I gave them too much water: I know that seedlings have to stay damp to germinate. I didn't realize that too much moisture after germinating would cause damping off. This is when the seedling stem rots where it meets the soil surface. I did know that it doesn't take very long for a seedling to dry out if it doesn't have enough moisture. Dry seedlings are dead seedlings. In my effort to prevent dry seedlings, I caused damp seedlings. Neither one is good. Let the soil dry out slightly between waterings.
Not enough light: I thought I had enough natural light. I thought the room lights would be enough added light in the evenings, after all the lights in that room were broad spectrum florescent bulbs like most people get for seedlings. I was wrong. Apparently the lights need to be hung real close to the seedlings to work. The ones on the ceiling weren't helping at all. I was growing tall, weak seedlings. This year I got 2 different grow lamps and my seedlings are looking much stronger!
Not enough heat: I always started my seedlings on top of the refrigerator as I'm sure many people do. The problem was, my new refrigerator is no warmer on top then the rest of the room is. Seeds took forever to germinate, many just got moldy. I bought a heated seed mat and my germination rate tripled this year.
Horrible labeling system: Let me tell you something that will save you a whole lot of problems: most seedlings look alike. Don't be like me and expect to be able to tell them apart, or you'll end up with a zucchini growing in the pumpkin patch. (true story) Use a sharpie to write on craft sticks, write on the containers, make a list or separate them with different size or color pots. Whatever you decide on, just make sure it's an easy to understand labeling system. I know the extra steps may sound like more work then it's worth, but at least you won't have a pepper plant in the flower garden.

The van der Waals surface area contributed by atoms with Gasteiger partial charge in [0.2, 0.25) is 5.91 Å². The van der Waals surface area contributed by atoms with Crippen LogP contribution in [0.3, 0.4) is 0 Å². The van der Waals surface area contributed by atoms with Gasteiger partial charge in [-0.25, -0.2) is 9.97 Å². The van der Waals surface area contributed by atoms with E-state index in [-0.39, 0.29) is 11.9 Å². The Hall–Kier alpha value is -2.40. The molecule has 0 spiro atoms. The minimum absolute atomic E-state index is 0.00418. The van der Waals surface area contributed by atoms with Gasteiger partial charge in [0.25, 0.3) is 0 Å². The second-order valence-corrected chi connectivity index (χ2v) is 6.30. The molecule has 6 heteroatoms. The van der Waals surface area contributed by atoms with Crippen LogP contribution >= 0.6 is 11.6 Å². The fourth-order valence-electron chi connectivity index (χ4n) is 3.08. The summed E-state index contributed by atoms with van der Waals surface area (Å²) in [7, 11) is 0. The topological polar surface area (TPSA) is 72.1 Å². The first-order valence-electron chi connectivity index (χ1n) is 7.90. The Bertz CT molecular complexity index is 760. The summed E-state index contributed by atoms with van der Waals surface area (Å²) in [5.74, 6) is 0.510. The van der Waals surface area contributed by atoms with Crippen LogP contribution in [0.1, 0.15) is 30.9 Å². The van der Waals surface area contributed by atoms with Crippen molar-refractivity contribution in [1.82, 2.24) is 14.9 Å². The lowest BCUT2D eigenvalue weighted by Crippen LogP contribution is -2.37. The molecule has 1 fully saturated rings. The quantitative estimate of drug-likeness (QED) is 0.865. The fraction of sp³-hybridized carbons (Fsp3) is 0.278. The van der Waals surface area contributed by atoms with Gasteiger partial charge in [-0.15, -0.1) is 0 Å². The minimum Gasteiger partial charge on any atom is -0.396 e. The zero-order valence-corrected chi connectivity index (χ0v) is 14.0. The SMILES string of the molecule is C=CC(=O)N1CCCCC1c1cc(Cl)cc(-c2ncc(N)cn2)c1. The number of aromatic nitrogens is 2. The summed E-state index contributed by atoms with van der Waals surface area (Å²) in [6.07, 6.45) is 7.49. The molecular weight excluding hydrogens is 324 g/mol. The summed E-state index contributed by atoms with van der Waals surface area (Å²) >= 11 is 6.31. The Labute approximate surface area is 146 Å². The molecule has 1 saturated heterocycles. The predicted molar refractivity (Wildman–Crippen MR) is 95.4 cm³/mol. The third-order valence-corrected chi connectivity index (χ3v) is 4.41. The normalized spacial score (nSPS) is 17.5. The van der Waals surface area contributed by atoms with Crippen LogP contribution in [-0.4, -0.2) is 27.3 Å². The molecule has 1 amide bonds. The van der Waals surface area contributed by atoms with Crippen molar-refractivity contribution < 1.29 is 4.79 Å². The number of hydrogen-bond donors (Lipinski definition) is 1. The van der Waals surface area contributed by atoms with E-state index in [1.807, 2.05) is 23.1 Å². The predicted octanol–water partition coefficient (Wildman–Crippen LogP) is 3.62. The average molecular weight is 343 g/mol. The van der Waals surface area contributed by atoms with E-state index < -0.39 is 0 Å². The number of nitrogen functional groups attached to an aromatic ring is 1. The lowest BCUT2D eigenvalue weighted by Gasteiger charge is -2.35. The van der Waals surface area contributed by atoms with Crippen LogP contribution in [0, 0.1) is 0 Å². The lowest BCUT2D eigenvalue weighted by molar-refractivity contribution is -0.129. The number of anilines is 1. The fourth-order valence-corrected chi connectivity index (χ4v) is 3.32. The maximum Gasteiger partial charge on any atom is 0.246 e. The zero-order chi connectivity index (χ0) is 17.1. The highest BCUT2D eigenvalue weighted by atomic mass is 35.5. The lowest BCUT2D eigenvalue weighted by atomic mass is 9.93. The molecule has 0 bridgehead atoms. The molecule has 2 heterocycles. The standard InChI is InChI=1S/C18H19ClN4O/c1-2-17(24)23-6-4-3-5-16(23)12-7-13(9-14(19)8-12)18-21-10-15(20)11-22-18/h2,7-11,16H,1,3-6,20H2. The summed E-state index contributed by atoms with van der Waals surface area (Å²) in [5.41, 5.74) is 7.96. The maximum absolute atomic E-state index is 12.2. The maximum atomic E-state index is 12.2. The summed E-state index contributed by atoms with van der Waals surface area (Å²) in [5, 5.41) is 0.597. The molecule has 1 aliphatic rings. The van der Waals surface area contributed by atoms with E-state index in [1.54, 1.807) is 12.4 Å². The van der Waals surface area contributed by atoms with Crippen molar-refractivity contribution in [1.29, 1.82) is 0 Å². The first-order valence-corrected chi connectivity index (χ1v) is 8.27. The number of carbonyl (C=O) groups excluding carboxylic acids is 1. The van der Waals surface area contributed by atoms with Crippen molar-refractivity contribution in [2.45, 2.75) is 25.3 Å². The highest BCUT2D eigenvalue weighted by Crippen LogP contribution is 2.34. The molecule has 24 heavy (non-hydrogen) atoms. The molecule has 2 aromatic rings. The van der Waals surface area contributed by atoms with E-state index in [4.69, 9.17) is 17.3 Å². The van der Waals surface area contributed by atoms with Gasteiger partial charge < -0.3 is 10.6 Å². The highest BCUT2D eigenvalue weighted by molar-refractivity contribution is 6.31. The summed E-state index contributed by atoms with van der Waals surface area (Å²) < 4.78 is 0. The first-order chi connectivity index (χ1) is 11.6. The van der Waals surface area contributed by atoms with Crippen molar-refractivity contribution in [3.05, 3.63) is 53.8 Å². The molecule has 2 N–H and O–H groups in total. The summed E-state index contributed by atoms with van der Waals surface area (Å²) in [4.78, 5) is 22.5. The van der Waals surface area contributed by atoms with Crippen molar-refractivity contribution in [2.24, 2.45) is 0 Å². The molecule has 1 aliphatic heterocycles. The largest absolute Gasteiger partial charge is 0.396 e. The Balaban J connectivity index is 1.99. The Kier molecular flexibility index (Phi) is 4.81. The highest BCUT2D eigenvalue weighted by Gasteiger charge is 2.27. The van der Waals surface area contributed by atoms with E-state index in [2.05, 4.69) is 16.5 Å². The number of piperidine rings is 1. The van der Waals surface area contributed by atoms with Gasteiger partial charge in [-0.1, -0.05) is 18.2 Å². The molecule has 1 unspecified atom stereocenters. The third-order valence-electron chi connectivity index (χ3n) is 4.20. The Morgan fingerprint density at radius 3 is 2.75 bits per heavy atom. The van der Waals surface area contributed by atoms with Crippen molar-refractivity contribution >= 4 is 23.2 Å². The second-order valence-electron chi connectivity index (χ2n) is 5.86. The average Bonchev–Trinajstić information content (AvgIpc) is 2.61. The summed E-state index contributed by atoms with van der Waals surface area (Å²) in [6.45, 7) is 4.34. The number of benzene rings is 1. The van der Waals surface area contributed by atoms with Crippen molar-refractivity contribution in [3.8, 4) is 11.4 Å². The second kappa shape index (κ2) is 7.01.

Using garden dirt: This was a bad idea for several reasons. Mainly it was bad because my garden soil is not all that great. It has some crushed sandstone and clay qualities that aren't ideal for delicate seedlings. I can mange it with lots of compost in the garden, but in those tiny pots it was just too much for seedlings to fight through I only made that mistake once. That was also the year I had weird dirt bugs appear in the house. Never again.
Cheap potting soil: The year after I tried starting seeds in dirt from the garden I decided I better switch to potting soil. I bought some pretty cheap stuff and those poor seedlings really struggled. I later learned that there probably wasn't enough nutrients in the soil to sustain the seedling for the 4-6 weeks before they were to be moved to the garden. Most of the seedlings were weak and grew slowly. They didn't transplant well either. I got much better results when I switched to a high quality organic potting soil.
Starting too early: I had a few years where I started seed so early they became root bound before it was warm enough to put them in the ground. Once they were in the ground it took them awhile to adapt and start growing again. I know it sounds like you'll get a jump on things by starting seeds extra early, but unless you have a really short growing season it's unnecessary and counterproductive.
Thankfully, it seems like my seedlings are all doing well this year. I have the herbs started now, but the veggies are next in line. Happy planting!
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